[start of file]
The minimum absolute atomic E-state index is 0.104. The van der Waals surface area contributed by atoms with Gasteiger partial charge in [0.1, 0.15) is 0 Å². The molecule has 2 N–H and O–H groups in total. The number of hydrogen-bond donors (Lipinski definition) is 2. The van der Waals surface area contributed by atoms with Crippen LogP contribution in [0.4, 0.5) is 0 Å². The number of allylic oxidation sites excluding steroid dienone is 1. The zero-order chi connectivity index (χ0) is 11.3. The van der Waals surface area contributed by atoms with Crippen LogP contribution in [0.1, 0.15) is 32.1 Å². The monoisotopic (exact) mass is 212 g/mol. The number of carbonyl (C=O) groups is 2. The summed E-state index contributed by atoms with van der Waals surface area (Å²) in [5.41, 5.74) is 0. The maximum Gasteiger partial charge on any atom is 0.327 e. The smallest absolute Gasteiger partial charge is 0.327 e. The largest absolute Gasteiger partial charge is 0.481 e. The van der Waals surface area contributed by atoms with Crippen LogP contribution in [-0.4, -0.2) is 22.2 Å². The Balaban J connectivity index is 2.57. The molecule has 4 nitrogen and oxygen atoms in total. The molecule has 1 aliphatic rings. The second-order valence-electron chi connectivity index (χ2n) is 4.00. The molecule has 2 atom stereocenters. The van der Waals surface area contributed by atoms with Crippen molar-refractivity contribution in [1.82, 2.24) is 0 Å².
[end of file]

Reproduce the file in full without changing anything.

The minimum absolute atomic E-state index is 0.104. The van der Waals surface area contributed by atoms with Gasteiger partial charge in [0.1, 0.15) is 0 Å². The molecule has 2 N–H and O–H groups in total. The number of hydrogen-bond donors (Lipinski definition) is 2. The van der Waals surface area contributed by atoms with Crippen LogP contribution in [0.4, 0.5) is 0 Å². The number of allylic oxidation sites excluding steroid dienone is 1. The zero-order chi connectivity index (χ0) is 11.3. The van der Waals surface area contributed by atoms with Crippen LogP contribution in [0.1, 0.15) is 32.1 Å². The monoisotopic (exact) mass is 212 g/mol. The number of carbonyl (C=O) groups is 2. The summed E-state index contributed by atoms with van der Waals surface area (Å²) in [5.41, 5.74) is 0. The maximum Gasteiger partial charge on any atom is 0.327 e. The smallest absolute Gasteiger partial charge is 0.327 e. The largest absolute Gasteiger partial charge is 0.481 e. The van der Waals surface area contributed by atoms with Crippen LogP contribution in [-0.4, -0.2) is 22.2 Å². The Balaban J connectivity index is 2.57. The molecule has 4 nitrogen and oxygen atoms in total. The molecule has 1 aliphatic rings. The second-order valence-electron chi connectivity index (χ2n) is 4.00. The molecule has 2 atom stereocenters. The van der Waals surface area contributed by atoms with Crippen molar-refractivity contribution in [1.82, 2.24) is 0 Å².